During World War II, the Germans began a bombing campaign, during the Battle for Britain, that was known as the Blitzkrieg, which means lightning war. The name was often shortened to the Blitz. The Blitz began on September 7, 1940 and would continue until May 1941. During these bombing raids, London was especially badly hit. At the start of the campaign, the government did not allow the use of underground rail stations as shelters, as they considered them a potential safety hazard. However, the people of London took the matter into their own hands and opened up the chained entrances to the tube stations. In the Underground they were safe from the high explosive and incendiary bombs that rained down on London night after night. With one or two exceptions, their confidence was rewarded. The City tube station was hit when a bomb went through the road and fell into it. Over 200 were killed, but for the most part the tubes proved to be good bomb shelters.
One eyewitness to the tube shelters said, “By 4.00 p.m. all the platforms and passage space of the underground station are staked out, chiefly with blankets folded in long strips laid against the wall – for the trains are still running and the platforms in use. A woman or child guards places for about six people. When the evening comes the rest of the family crowd in.” To start with the government underestimated the potential use of the underground stations. The government estimated that 87% or more of people would use the issued shelters…usually Anderson shelters…or spaces under stairs, and such. They assumed that only 4% of the population would use the underground stations. However, each night underground stations played host to thousands of families in London grateful for the protection they afforded. On November 8, 1940, a request went out for blankets to aid the people sleeping in these underground tunnels. Times were hard in many areas of the London, and many Londoners spent their winter nights in the underground tunnels and shelters. Supplies of any new or old blankets that could be spared were called for in order to provide additional warmth for these people.
London went into mandatory blackouts every night to try to be invisible to the bombers. Despite the blackout restrictions, the Luftwaffe had a relatively easy way of getting to London. They simply followed the route of the River Thames, which also directed them to the docks based at the East End of the city. Each night, the bombers first dropped incendiary bombs designed to give the following bombers the most obvious of markers. After the incendiary bombs, came the high explosives. The government used its control over all forms of the media to present a picture of life going on as normal despite the constant nightly attacks. I suppose some would call this fake news, but it was the governments way of making it look like the Germans weren’t making any headway. They did not show photos of people known as trekkers, the families who would spend the night away from their homes, preferably in local woodland or a park where they felt safer from attack. Such photos were censored. An American film called “London can take it” presented the image of a city devastated by bombs, but one that carried on as normal. The narrator makes the point that “bombs can only kill people, they cannot destroy the indomitable spirit of a nation.”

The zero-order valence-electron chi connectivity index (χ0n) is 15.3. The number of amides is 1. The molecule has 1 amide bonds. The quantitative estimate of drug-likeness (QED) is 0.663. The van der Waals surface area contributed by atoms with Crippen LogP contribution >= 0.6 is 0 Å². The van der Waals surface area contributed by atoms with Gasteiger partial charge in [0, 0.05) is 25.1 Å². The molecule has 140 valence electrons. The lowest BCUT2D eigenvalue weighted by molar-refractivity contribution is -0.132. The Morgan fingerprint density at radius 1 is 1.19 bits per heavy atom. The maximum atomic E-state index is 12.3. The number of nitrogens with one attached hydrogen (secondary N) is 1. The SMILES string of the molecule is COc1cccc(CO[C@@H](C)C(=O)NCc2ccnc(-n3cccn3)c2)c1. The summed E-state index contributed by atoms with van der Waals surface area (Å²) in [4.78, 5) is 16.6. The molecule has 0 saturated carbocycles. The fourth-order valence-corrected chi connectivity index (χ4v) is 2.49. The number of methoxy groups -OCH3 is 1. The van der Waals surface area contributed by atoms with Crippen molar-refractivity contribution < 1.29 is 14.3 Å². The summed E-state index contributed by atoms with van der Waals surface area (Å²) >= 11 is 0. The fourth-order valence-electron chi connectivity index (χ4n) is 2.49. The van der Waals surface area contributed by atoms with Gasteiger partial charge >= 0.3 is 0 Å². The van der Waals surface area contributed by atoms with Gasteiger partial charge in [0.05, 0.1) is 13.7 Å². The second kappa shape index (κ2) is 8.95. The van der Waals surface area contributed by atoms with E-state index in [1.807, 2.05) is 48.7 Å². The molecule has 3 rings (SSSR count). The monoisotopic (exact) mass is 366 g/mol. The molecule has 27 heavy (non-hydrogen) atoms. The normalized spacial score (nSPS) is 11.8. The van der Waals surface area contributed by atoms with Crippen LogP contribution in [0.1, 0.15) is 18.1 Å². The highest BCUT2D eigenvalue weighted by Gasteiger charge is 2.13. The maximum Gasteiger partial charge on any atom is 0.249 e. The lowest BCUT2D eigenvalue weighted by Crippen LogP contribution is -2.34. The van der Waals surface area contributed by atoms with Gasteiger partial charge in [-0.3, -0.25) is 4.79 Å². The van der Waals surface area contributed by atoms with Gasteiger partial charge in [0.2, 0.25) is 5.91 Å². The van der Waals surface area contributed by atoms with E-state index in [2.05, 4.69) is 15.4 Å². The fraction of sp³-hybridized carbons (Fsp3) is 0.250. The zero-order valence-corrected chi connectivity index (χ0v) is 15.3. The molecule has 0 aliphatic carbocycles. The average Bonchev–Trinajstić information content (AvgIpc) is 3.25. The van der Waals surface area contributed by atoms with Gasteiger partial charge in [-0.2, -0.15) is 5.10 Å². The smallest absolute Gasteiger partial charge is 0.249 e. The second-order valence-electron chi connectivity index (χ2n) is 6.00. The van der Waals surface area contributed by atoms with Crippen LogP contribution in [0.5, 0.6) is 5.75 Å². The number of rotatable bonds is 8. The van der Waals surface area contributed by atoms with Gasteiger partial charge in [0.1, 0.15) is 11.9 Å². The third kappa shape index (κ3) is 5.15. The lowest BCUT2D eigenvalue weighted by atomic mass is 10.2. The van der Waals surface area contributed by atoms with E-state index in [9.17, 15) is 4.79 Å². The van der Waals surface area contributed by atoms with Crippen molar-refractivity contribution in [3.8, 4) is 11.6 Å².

However, we know that in reality, life was not quite as easy as propaganda showed. Indeed, London could take it, but only because there was little else they could do. Under wartime restrictions, people could not simply leave their homes and move elsewhere. The poorest in London lived in the East End, and it was this area that was especially hit hard by bombing because of the docks that were based there. However, most of the families there could do little else except stay where they were unless specifically moved by the government. These families developed what became known as a war-time spirit. They adapted their lives to the constant night-time bombing. By May 1941, 43,000 had been killed across Britain and 1.4 million had been made homeless. Not only was London attacked, but so were many British cities. Coventry and Plymouth were particularly badly bombed but most of Britain’s cities were also attacked, including Manchester, Glasgow, and Liverpool. Nevertheless, they were not broken.